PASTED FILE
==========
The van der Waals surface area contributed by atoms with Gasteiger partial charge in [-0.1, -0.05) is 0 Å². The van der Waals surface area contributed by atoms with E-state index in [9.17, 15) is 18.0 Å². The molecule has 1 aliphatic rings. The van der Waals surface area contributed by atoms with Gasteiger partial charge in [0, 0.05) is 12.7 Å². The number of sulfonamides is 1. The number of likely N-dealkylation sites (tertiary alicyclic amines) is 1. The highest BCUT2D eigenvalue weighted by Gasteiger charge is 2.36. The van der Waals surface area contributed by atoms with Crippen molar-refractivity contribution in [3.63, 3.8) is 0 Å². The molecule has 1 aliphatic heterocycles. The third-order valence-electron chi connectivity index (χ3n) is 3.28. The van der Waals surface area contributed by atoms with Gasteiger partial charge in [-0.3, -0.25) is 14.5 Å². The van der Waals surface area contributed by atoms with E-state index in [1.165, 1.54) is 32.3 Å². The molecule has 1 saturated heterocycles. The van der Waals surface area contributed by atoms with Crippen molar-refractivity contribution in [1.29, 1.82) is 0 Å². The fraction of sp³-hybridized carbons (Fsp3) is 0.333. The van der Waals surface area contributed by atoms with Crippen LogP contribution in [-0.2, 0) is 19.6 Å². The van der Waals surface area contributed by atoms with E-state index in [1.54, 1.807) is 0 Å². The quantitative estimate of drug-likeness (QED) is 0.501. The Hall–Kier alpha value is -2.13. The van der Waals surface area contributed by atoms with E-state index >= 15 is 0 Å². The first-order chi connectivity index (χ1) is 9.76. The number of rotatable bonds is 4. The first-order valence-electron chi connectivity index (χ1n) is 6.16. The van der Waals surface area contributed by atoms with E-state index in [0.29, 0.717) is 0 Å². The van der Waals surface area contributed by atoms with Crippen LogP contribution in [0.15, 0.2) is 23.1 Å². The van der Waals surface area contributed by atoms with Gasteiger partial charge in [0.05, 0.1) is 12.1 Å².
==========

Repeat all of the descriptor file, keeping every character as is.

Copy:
The van der Waals surface area contributed by atoms with Gasteiger partial charge in [-0.1, -0.05) is 0 Å². The van der Waals surface area contributed by atoms with E-state index in [9.17, 15) is 18.0 Å². The molecule has 1 aliphatic rings. The van der Waals surface area contributed by atoms with Gasteiger partial charge in [0, 0.05) is 12.7 Å². The number of sulfonamides is 1. The number of likely N-dealkylation sites (tertiary alicyclic amines) is 1. The highest BCUT2D eigenvalue weighted by Gasteiger charge is 2.36. The van der Waals surface area contributed by atoms with Crippen molar-refractivity contribution in [3.63, 3.8) is 0 Å². The molecule has 1 aliphatic heterocycles. The third-order valence-electron chi connectivity index (χ3n) is 3.28. The van der Waals surface area contributed by atoms with Gasteiger partial charge in [-0.3, -0.25) is 14.5 Å². The van der Waals surface area contributed by atoms with E-state index in [1.165, 1.54) is 32.3 Å². The molecule has 1 saturated heterocycles. The van der Waals surface area contributed by atoms with Crippen molar-refractivity contribution in [1.29, 1.82) is 0 Å². The fraction of sp³-hybridized carbons (Fsp3) is 0.333. The van der Waals surface area contributed by atoms with Crippen LogP contribution in [-0.2, 0) is 19.6 Å². The van der Waals surface area contributed by atoms with E-state index in [1.54, 1.807) is 0 Å². The quantitative estimate of drug-likeness (QED) is 0.501. The Hall–Kier alpha value is -2.13. The van der Waals surface area contributed by atoms with E-state index >= 15 is 0 Å². The first-order chi connectivity index (χ1) is 9.76. The number of rotatable bonds is 4. The first-order valence-electron chi connectivity index (χ1n) is 6.16. The van der Waals surface area contributed by atoms with E-state index in [0.29, 0.717) is 0 Å². The van der Waals surface area contributed by atoms with Crippen LogP contribution in [0.15, 0.2) is 23.1 Å². The van der Waals surface area contributed by atoms with Gasteiger partial charge in [0.05, 0.1) is 12.1 Å².